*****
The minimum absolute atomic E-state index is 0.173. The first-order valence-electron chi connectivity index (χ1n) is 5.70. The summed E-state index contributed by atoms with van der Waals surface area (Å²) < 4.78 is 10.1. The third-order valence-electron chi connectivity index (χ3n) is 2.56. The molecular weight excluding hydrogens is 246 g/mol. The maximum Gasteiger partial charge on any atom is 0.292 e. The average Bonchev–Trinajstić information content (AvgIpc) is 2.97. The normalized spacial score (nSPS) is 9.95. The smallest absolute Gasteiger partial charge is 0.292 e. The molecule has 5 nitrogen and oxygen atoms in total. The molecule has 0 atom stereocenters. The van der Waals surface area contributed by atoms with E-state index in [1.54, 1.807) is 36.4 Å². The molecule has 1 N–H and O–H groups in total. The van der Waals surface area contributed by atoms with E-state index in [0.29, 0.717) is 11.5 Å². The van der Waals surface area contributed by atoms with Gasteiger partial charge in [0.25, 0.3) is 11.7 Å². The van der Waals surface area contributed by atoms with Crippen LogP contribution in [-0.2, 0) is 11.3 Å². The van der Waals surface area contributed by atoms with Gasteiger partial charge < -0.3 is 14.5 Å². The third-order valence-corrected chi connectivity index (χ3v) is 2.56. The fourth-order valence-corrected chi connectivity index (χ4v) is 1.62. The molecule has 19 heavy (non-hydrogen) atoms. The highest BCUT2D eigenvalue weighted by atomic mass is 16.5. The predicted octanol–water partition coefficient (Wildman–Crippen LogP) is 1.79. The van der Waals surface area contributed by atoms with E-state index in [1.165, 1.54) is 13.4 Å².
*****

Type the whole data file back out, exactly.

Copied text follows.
The minimum absolute atomic E-state index is 0.173. The first-order valence-electron chi connectivity index (χ1n) is 5.70. The summed E-state index contributed by atoms with van der Waals surface area (Å²) < 4.78 is 10.1. The third-order valence-electron chi connectivity index (χ3n) is 2.56. The molecular weight excluding hydrogens is 246 g/mol. The maximum Gasteiger partial charge on any atom is 0.292 e. The average Bonchev–Trinajstić information content (AvgIpc) is 2.97. The normalized spacial score (nSPS) is 9.95. The smallest absolute Gasteiger partial charge is 0.292 e. The molecule has 5 nitrogen and oxygen atoms in total. The molecule has 0 atom stereocenters. The van der Waals surface area contributed by atoms with E-state index in [1.54, 1.807) is 36.4 Å². The molecule has 1 N–H and O–H groups in total. The van der Waals surface area contributed by atoms with E-state index in [0.29, 0.717) is 11.5 Å². The van der Waals surface area contributed by atoms with Gasteiger partial charge in [0.25, 0.3) is 11.7 Å². The van der Waals surface area contributed by atoms with Crippen LogP contribution in [-0.2, 0) is 11.3 Å². The van der Waals surface area contributed by atoms with Gasteiger partial charge < -0.3 is 14.5 Å². The third-order valence-corrected chi connectivity index (χ3v) is 2.56. The fourth-order valence-corrected chi connectivity index (χ4v) is 1.62. The molecule has 19 heavy (non-hydrogen) atoms. The highest BCUT2D eigenvalue weighted by atomic mass is 16.5. The predicted octanol–water partition coefficient (Wildman–Crippen LogP) is 1.79. The van der Waals surface area contributed by atoms with E-state index in [1.165, 1.54) is 13.4 Å².